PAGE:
First author, Abiskar Gyawali, measuring the heights of plants in the field
photo courtesy of University of Goettingen

An international team of scientists led by the University of Goettingen has developed a new approach to identifying the genes that control plant traits. The method will enable plant breeders and scientists to develop more affordable, desirable, and sustainable plant varieties, especially for fruit, vegetable, and grain crops that are critical for global food security and human nutrition.

The new method is an extension of a tool known as GWA (Genome Wide Association). GWA studies use genetic sequencing technologies coupled with advanced statistics and computation to link differences in the genetic code with particular traits. When using GWA to study plants, researchers typically manage large sets of genetically identical plants, which can be a costly and time-consuming process. The new technique is modeled after an approach often used to study human DNA, in which DNA samples from thousands of individuals are compared.

To test whether the new approach would be successful in plants, the scientists combined the advantages of a GWA study with additional statistical analysis techniques and investigated whether their combination of approaches could accurately detect genes involved in plant height, a trait that has been extensively studied. The scientists planted four fields of an early variety of white maize (white corn) and measured the height of the plants. They identified three genes, from the potential 39,000 genes in the maize genome, which were controlling plant height. The effects of all three were supported by previous studies on other maize varieties, which validated that their method had worked.

“Scientists usually have to measure huge numbers of genetically identical plants in order to have a powerful enough study for finding genes,” said Timothy Beissinger, head of the Division of Plant Breeding Methodology at the University of Goettingen, in a press release, “but we used a diverse maize population and showed that our approach was powerful without relying on identical plants at all.

“The exciting thing is that this study reveals the potential for our method to enable research in other food crops where research funding is not as high,” he added. “Due to industry and government support, resources are already available to do large-scale studies in maize. But for scientists studying the countless vegetables, fruits, and grains that many communities rely on, funding for massive studies simply isn’t possible. This is a breakthrough which will enable cheap and quick identification of trait-gene associations to advance nutrition and sustainability in food crops worldwide.”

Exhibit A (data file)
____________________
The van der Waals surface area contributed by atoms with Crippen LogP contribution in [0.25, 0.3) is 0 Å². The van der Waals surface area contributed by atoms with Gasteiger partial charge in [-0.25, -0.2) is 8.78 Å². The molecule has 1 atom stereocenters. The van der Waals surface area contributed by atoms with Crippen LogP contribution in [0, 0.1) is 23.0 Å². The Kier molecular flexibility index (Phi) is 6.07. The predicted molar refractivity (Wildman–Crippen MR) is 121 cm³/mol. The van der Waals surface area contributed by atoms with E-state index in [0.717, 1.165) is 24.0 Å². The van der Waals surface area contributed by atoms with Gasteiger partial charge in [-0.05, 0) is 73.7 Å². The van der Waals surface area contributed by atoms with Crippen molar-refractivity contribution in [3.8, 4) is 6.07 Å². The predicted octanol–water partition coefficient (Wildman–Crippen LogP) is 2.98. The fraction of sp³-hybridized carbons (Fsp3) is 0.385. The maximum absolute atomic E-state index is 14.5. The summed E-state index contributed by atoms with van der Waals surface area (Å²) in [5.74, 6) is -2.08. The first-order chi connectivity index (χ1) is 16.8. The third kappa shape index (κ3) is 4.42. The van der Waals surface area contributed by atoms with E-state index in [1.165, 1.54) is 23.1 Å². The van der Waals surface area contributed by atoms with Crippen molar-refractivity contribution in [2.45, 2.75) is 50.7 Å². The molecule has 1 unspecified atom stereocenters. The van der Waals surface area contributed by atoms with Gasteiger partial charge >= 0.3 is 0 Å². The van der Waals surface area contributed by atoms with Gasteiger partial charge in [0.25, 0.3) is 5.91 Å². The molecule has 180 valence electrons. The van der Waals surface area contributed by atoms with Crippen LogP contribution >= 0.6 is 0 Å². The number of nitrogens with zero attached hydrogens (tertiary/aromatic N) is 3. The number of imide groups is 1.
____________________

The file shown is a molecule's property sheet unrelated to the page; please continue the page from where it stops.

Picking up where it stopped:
More from IFTNEXT right arrow

New coating gives foodborne pathogens the slip

A nonstick wrap that repels bacteria has potentially valuable food packaging applications, according to the researchers at McMaster University in Canada who developed it.

Developing alternatives to the ‘other white meat’

With concerns over contaminated seafood and the environmental cost of beef production, it is no wonder that startups are popping up with a slew of alternatives. However, until recently, innovation in the pork alternatives segment has lagged.

An avocado a day may keep LDL away

Keeping ‘bad cholesterol’ at bay may be as simple as consuming one avocado a day, according to the results of research conducted by scientists at Pennsylvania State University.

New fishing technologies increase depletion of fish stocks

A research initiative at the University of British Columbia called the Sea Around Us conducts research on the fisheries of the world and their effects on aquatic ecosystems.

Latest News right arrow

Cooking dinners at home more frequently may improve overall diet quality

A study published in Public Health Nutrition suggests that people who often cook meals at home may have a better overall diet.

Almost 50% of U.S. adults will be obese by 2030

About half of the U.S. adult population will have obesity and about a quarter will have severe obesity by 2030, according to a study led by Harvard T.H. Chan School of Public Health.

Mediterranean diet may improve kidney health in transplant recipients

A study published in the Clinical Journal of the American Society of Nephrology suggests that consuming a Mediterranean diet may aid kidney health in kidney transplant recipients.

Children may make healthier food choices after watching a healthy food cooking show

A study published in the Journal of Nutrition Education and Behavior shows that children may make healthier eating decisions after watching a television cooking program featuring healthy food.

Whole milk may decrease risk of obesity in children

A meta-analysis published in The American Journal of Clinical Nutrition shows that children who drink whole milk may be less likely to be overweight or obese compared with children who consume reduced-fat milk.